Recent Supreme Court and Appellate Division decisions concerning DYFS abuse and neglect cases
There have been significant changes over the past year in the New Jersey Supreme Court concerning parents' relationship with DYFS and what constitutes abuse and neglect under Title 9. Many recent cases have since January of last year where the Supreme Court has overridden both the Appellate Division and various trial judges and have often rebuked DYFS for their failure to consider the importance of preserving family unity. Recently, the Supreme Court dealt with the issue of whether an unfounded allegation of abuse or neglect can serve as the basis for a Title 9 action New Jersey Div. of Youth & Family Servs. v. P.W.R., 205 N.J. 17, (2011). This case started when the minor daughter was removed from her step-mother’s home through a Dodd Notice because there was a lack of heat in the home and the child expressed fears of returning home. Notwithstanding the fact that the Division did not substantiate the allegations and they were deemed “unfounded", neglect was still determined on the basis that the step-mother “physically abused her daughter; that the father failed to intervene on the daughter’s behalf’ that the daughter had not seen a pediatrician in two years; that there was no heat in the home; that the parents took the daughter’s paychecks to support themselves; and the parents acted to isolate their daughter from her extended family.
In New Jersey Div. of Youth & Family Servs. v. T.B., 207 N.J. 290, 294 (2011) an administrative law judge did not substantiate abuse and neglect under N.J.S.A. 9:6-8.21(c)(4)(b) for inadequate supervision and yet the Appellate Division upheld the Division in finding that there was parental neglect when the mother had left the child unsupervised by failing to apply the “minimum degree of care" standard. The Supreme Court differed and held that where an allegation of neglect is made, the particular event must be analyzed to see whether the act is merely “negligent, grossly negligent, or reckless…" Id. 300. Grossly negligent conduct requires "`an indifference to consequences." Recklessness occurs when the actor "intentionally commits an act of an unreasonable character in disregard of a known or obvious risk that was so great as to make it highly probable that harm would follow, and which thus is usually accompanied by a conscious indifference to the consequences." As the Supreme Court stated in Schick: The standard [for reckless conduct] is objective and may be proven by showing that [the actor] proceeded in disregard of a high and excessive degree of danger either known to him [or her] or apparent to a reasonable person in his [or her] position. Reckless conduct is an extreme departure from ordinary care, in a situation in which a high degree of danger is apparent…Negligence may consist of an intentional act done with knowledge that it creates a risk of danger to others, but recklessness requires a substantially higher risk. The quantum of risk is the important factor.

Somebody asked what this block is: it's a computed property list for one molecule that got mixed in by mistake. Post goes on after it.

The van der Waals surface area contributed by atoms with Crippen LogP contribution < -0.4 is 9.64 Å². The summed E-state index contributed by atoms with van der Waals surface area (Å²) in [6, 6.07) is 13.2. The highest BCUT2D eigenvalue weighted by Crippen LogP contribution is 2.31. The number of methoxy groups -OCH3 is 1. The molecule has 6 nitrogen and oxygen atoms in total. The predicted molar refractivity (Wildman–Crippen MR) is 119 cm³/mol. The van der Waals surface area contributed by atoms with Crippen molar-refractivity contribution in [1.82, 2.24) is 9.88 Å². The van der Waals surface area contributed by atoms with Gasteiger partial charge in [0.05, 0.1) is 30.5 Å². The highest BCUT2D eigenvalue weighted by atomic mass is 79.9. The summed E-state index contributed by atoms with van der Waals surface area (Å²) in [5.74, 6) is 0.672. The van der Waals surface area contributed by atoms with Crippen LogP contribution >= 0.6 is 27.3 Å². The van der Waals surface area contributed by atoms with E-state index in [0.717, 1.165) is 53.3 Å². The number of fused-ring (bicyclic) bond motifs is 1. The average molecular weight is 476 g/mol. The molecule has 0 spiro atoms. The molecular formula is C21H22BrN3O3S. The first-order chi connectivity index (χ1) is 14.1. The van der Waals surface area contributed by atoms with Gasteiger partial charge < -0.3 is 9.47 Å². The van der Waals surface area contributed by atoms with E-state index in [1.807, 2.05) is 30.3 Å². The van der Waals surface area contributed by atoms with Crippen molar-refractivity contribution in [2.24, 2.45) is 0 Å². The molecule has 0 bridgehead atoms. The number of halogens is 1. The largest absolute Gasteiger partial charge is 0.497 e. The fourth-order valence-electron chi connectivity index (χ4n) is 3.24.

Most recently, the Appellate Division held that trial courts are no longer to be permitted to continue cases as Title 9 Abuse and Neglect absent a finding of abuse or neglect. If DYFS seeks services, they must proceed under Title 30 as an "in need of services" case which does not require a finding of abuse or neglect.